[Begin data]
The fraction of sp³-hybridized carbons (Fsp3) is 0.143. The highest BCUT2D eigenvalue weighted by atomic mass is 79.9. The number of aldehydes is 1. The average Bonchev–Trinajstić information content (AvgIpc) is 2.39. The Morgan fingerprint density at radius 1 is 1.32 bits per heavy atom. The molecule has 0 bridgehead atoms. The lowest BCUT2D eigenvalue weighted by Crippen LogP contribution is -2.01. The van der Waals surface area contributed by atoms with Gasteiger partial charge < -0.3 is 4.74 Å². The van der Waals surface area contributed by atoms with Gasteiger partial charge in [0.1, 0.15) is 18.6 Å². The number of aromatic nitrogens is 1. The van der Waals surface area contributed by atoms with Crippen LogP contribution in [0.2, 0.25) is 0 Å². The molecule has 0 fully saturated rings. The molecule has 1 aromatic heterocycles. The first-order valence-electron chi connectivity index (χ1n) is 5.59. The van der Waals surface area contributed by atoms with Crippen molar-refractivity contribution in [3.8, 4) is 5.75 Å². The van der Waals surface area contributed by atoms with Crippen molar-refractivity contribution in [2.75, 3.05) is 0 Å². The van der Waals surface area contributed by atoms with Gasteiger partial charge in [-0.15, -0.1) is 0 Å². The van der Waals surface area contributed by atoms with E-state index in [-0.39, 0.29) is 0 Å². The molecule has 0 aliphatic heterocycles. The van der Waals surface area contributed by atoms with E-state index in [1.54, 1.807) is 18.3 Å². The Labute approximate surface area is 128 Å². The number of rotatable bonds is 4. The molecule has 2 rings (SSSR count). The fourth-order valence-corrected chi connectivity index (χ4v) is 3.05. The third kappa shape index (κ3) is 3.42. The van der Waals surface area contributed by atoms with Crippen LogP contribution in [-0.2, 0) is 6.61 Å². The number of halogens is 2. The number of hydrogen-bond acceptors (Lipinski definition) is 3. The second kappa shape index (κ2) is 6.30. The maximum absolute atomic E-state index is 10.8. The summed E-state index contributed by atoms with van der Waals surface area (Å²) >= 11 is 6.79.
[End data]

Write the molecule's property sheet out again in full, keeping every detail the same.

The fraction of sp³-hybridized carbons (Fsp3) is 0.143. The highest BCUT2D eigenvalue weighted by atomic mass is 79.9. The number of aldehydes is 1. The average Bonchev–Trinajstić information content (AvgIpc) is 2.39. The Morgan fingerprint density at radius 1 is 1.32 bits per heavy atom. The molecule has 0 bridgehead atoms. The lowest BCUT2D eigenvalue weighted by Crippen LogP contribution is -2.01. The van der Waals surface area contributed by atoms with Gasteiger partial charge < -0.3 is 4.74 Å². The van der Waals surface area contributed by atoms with Gasteiger partial charge in [0.1, 0.15) is 18.6 Å². The number of aromatic nitrogens is 1. The van der Waals surface area contributed by atoms with Crippen LogP contribution in [0.2, 0.25) is 0 Å². The molecule has 0 fully saturated rings. The molecule has 1 aromatic heterocycles. The first-order valence-electron chi connectivity index (χ1n) is 5.59. The van der Waals surface area contributed by atoms with Crippen molar-refractivity contribution in [3.8, 4) is 5.75 Å². The van der Waals surface area contributed by atoms with Crippen molar-refractivity contribution in [2.75, 3.05) is 0 Å². The van der Waals surface area contributed by atoms with Gasteiger partial charge in [-0.15, -0.1) is 0 Å². The van der Waals surface area contributed by atoms with E-state index in [-0.39, 0.29) is 0 Å². The molecule has 0 aliphatic heterocycles. The van der Waals surface area contributed by atoms with E-state index in [1.54, 1.807) is 18.3 Å². The Labute approximate surface area is 128 Å². The number of rotatable bonds is 4. The molecule has 2 rings (SSSR count). The fourth-order valence-corrected chi connectivity index (χ4v) is 3.05. The third kappa shape index (κ3) is 3.42. The van der Waals surface area contributed by atoms with Crippen LogP contribution in [-0.2, 0) is 6.61 Å². The number of halogens is 2. The number of hydrogen-bond acceptors (Lipinski definition) is 3. The second kappa shape index (κ2) is 6.30. The maximum absolute atomic E-state index is 10.8. The summed E-state index contributed by atoms with van der Waals surface area (Å²) >= 11 is 6.79.